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In this week's Looking Ahead, I continue with an update on our plans and areas of focus for 2016/17. Again – I've included the areas of focus below and this week's topic is Caring Safely:
During the past year much has been accomplished in the area of safety – for our patients and our staff – and this work has now been named Caring Safely. We have safety huddles on the sites and on many units each day. We see a growing understanding of High Reliability principles such as a commitment to zero preventable harm and an understanding that we must all anticipate problems and make the assumption that failure will happen. Increasingly we see system failures as learning opportunities and we are committed to learning in teams. And, we are working very hard to continue to build the UHN culture which looks at failure without shame or blame – a just culture.
Milestones for Caring Safely have included the adoption of safety concepts at the senior management and Board level, the establishment of partnerships in this effort with Sick Kids, Women's College and Mount Sinai, information gathering from American hospitals which have been on this journey for many years, and the creation of a Caring Safely Steering Committee and Governance structure. Last June, our safety focus was addressed in some detail at the Annual General Meeting. Since last June we have finalized the 6 Hospital Acquired Conditions (HACs) for our initial focus, we've conducted the Speak Up for Safety survey throughout UHN and we've signed a Memorandum of Understanding with Sick Kids to work together. In recent weeks, we've posted some short videos on the topic and you can find the playlist
here if you'd like to take a look.
In the coming weeks, the results of the Speak Up for Safety Survey will be rolled out to managers, the leads in our health care professions and the leads in areas such as Research, SIMS, Finance and Human Resources. As you know, we will have results by units and areas on how people think about safety, whether you feel safe to speak up about risks in the environment and whether you are comfortable suggesting changes which will make the environment safer for our patients and everyone who works here. These results will provide our baseline and will be critical to helping us make UHN a safer place for everyone. We have also heard from Accreditation Canada that our Stand Up For Safety survey will stand as the survey used by Accreditation Canada for UHN in our next accreditation which is very good news. I will thank you again for your participation in the survey and look forward to being able to use these results as we learn and grow on this journey together.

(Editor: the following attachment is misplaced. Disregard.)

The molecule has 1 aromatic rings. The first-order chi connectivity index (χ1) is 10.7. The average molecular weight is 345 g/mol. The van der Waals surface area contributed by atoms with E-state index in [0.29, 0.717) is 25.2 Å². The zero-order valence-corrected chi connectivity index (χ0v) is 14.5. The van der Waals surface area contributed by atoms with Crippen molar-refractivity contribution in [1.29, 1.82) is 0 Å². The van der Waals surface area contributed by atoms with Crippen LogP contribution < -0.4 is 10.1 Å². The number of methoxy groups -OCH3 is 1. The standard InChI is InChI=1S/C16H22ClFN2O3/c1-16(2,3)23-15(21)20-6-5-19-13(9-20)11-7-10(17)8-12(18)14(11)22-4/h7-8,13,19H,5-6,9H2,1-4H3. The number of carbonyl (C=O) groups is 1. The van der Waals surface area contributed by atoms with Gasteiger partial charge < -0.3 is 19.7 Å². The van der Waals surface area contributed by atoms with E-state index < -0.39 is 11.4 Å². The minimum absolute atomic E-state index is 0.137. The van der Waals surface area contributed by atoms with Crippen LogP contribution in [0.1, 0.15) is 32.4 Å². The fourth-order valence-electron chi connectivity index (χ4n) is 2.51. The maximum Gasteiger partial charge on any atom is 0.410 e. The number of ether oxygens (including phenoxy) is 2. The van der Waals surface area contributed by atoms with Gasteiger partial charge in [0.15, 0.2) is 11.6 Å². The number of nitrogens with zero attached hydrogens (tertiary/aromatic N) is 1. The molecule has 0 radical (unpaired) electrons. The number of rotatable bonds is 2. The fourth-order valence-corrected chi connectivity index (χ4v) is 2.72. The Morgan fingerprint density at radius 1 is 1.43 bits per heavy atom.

There has also been a tremendous amount of work in the area of education as we develop curriculum and criteria for faculty selection for our safety training courses. This spring we feel that we'll be ready to pilot this core education and will move very quickly to faculty selection. We anticipate that our curriculum will be finalized by September and with our faculty in place, we will begin to train everyone at UHN. Given our size, that will take approximately two years and at the end of that time, everyone here will have the training necessary to play their role in moving UHN towards zero preventable harm.
The Hospital Acquired Conditions – or HACs – that have been selected are Preventable Nosocomial
C. difficile Infections (Leads: Dina D'Agostino Rose and Dr. Susy Hota), Central Line Infections (Leads: Linda Flockhart and Dr. Jeff Singh), Adverse Drug Events (Leads: Lori Taylor and Jin Huh), Surgical Site Infections (Leads: Mary Anne Neary and Dr. Tim Jackson), Pressure Ulcers (Leads: Leslie Heath and Dr. Murray Krahn) and Falls (Leads: Leanna Graham and Dr. Jennifer Robblee). I'd like to thank HAC Leads for stepping forward. As you'll see, these are all areas where a great deal of work has been underway and we will continue this work as we drive towards zero preventable harm.
And finally, we have established three priorities in the area of workplace safety to work on in the coming years. They are the reduction of violence in the workplace, a reduction in musculoskeletal injuries and a reduction in the falls for our staff while at work. Everyone who works here must feel safe and must be safe while working because an injury-free workplace means that you can enjoy your work and enjoy your time away from work with friends and family.